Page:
“One month later, OBOG issued maintenance of certification guidelines for 2008 and said that if a physician, an OB/GYN, breaks any ethical rule or principle of AGOG their certification could be withheld or withdrawn,” Brehany explained. “If they lose their certification, they can no longer admit patients to a hospital.”

May weaken rights
With the removal of the regulation that guarantees protection of conscience, he said they are “very afraid” attempts will be made to weaken respect for conscience. This line of thinking may pave the way to other things that go against the teachings of the Catholic Church such as the Freedom of Choice Act (FOCA).

“The whole point of FOCA is to say that no one can interfere with or inhibit someone getting an abortion,” Brehany stressed. “Every law, rule or regulation that in any way interfered with or inhibited someone would be superseded.”

Dr. Paul Wolpert of Sioux City said abortion goes against the very nature of the Hippocratic Oath – to do no harm.

The “striking down” of the physician’s ability “to be able to follow his conscience is a revolutionary idea which goes against our historical practices as a free profession,” he said.

Along with physicians, the doctor said it could have implications for many others in the healthcare profession.

For instance, will nurses have the freedom not to participate in an abortion that has been ordered by a doctor?

In addition to physicians and healthcare institutions, Brehany said everyone who could be a patient should be “very concerned.” Many women do not want “to receive care from a physician who does abortions. But if theObama administration has its way, they will drive Catholic, Christian, pro-life physicians with ethical convictions about life out of the profession.”

Attorneys for the USCCB, stated in a March 23 Catholic News Service article, that faced with a lack of conscience protections, health care providers and institutions opposed to abortion or sterilization could be forced out of business, thus reducing access to all health care.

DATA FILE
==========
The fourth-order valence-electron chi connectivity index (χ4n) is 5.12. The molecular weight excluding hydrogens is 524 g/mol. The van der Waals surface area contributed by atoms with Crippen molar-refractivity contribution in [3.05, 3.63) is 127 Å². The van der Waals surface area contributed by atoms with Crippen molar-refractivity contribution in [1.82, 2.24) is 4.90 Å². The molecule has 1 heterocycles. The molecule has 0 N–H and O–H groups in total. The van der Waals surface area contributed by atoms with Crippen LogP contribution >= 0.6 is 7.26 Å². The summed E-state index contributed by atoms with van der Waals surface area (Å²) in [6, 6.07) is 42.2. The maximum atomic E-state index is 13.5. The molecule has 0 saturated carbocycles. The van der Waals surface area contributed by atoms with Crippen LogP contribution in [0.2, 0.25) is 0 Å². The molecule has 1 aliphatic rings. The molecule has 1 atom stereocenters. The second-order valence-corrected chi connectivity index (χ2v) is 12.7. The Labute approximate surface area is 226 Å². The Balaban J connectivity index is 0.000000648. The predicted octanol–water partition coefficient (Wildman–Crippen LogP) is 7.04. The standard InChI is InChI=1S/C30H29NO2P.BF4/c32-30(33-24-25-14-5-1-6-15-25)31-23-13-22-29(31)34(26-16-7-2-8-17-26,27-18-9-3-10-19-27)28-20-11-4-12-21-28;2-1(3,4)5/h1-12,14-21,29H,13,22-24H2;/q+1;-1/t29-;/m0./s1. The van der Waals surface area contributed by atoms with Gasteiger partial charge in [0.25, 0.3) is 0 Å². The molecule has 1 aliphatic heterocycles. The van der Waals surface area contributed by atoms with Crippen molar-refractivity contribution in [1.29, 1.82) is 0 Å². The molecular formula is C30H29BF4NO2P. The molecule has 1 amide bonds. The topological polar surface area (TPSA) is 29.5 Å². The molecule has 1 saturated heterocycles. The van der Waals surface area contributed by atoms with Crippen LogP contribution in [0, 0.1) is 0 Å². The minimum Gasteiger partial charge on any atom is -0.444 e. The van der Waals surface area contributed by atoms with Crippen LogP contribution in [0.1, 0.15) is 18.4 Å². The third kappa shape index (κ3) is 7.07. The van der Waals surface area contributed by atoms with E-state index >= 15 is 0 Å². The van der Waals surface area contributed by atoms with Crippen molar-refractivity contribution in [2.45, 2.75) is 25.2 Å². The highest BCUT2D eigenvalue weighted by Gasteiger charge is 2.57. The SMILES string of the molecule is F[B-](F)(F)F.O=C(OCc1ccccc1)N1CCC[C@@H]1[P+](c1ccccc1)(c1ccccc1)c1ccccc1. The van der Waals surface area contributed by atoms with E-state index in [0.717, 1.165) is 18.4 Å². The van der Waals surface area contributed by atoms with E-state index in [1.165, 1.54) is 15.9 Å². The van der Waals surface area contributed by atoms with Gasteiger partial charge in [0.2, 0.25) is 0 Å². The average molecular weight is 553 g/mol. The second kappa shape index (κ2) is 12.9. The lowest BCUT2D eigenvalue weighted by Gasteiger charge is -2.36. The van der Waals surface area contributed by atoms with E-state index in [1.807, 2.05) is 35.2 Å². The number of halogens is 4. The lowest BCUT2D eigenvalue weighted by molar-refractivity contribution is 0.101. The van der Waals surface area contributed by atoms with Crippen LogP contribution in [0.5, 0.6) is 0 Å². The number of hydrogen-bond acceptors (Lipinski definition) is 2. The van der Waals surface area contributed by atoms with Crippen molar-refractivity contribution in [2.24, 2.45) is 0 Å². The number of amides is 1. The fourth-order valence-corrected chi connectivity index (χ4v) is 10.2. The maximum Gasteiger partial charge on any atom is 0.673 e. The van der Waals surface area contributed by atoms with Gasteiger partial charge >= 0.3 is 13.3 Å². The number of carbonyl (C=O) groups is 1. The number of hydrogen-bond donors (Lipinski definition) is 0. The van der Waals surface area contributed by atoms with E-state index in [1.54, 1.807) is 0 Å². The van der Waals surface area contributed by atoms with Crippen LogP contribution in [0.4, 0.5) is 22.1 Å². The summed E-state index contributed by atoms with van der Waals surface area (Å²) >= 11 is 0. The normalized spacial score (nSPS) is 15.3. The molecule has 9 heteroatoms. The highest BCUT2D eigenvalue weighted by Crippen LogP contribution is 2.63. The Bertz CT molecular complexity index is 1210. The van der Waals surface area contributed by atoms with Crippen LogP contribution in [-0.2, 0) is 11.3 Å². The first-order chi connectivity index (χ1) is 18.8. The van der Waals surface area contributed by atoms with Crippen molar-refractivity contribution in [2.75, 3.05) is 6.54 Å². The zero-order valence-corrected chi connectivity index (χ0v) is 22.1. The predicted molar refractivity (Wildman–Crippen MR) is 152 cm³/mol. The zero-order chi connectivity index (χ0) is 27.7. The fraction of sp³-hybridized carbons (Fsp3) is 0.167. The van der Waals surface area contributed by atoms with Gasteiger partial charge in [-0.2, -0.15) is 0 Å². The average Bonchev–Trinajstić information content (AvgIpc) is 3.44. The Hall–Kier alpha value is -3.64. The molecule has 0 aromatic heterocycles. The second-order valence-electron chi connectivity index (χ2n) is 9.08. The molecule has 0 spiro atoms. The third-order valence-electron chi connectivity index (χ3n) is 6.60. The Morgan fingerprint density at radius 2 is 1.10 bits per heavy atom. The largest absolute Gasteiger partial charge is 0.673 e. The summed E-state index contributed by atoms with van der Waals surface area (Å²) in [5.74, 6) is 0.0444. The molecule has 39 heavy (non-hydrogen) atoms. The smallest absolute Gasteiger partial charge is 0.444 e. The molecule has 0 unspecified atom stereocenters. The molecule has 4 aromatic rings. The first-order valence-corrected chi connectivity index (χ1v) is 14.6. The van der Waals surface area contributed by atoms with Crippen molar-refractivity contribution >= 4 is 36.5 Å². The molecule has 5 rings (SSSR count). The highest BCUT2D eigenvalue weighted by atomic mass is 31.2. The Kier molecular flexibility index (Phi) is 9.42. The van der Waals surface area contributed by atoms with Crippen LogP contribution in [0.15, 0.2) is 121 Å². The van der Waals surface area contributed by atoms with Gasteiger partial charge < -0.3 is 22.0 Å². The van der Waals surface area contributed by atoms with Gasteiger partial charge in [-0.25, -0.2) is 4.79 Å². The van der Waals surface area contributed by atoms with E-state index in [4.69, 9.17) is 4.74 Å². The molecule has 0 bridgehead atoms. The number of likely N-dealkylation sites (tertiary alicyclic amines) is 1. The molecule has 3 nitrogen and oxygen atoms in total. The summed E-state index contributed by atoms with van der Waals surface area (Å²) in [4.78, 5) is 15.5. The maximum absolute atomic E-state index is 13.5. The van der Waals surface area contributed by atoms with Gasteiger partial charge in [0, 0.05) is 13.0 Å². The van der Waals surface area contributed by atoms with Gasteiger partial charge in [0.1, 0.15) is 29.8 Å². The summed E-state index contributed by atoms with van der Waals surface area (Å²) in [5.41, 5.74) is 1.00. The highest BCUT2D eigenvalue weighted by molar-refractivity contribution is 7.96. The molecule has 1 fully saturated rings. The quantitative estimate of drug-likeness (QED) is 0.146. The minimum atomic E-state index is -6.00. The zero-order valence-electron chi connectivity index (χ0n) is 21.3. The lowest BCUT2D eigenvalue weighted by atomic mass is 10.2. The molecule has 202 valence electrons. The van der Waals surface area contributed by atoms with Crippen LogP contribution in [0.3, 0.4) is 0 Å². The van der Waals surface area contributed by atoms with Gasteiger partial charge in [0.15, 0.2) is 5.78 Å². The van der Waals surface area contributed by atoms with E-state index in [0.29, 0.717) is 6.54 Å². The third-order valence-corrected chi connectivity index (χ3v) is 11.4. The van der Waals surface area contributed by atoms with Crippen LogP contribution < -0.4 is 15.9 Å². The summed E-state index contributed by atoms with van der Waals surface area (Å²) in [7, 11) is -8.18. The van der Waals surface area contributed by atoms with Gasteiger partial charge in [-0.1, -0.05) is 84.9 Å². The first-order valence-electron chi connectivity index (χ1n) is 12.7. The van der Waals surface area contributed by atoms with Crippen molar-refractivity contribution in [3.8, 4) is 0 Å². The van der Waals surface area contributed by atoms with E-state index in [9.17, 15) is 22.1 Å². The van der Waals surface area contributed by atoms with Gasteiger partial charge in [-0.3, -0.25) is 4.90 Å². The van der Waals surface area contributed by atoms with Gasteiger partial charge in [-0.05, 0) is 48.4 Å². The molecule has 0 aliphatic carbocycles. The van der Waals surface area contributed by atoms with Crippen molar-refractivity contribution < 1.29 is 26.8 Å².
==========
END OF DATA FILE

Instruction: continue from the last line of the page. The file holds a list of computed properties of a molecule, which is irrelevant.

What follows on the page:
“Indeed, the poorest and neediest patients will suffer the most from such reduction in access to life-affirming health care,” they added.

To coerce the consciences of physicians and any healthcare provider or to tell them they must be involved in actions that destroy human life or they may lose their jobs, Brehany said, is a threat to healthcare.

“That’s bad for healthcare and is a threat to religious freedom in the United States,” he said.

Future concerns
And while much of the attention is presently on beginning of life issues, Brehany said they fear these same principles will be applied to end-of-life issues. As assisted suicide and euthanasia become legal in more states, these things may be viewed as legal services that cannot be denied by physicians or health institutions. Sioux City Catholic Globe

You may submit comments in one of four ways (no duplicates, please): 1. Electronically. You may submit electronic comments on this regulation to http://www.Regulations.gov or via e-mail to consciencecomment@hhs.gov. To submit electronic comments to http:// www.Regulations.gov, go to the Web site and click on the link Comment or Submission and enter the keywords provider conscience. (Attachments should be in Microsoft Word, WordPerfect, or Excel; however, we prefer Microsoft Word.)

To submit comments by U.S. Mail, Express Mail or hand delivery, you may find the instructions Here

Comments must be submitted by April 9, 2009.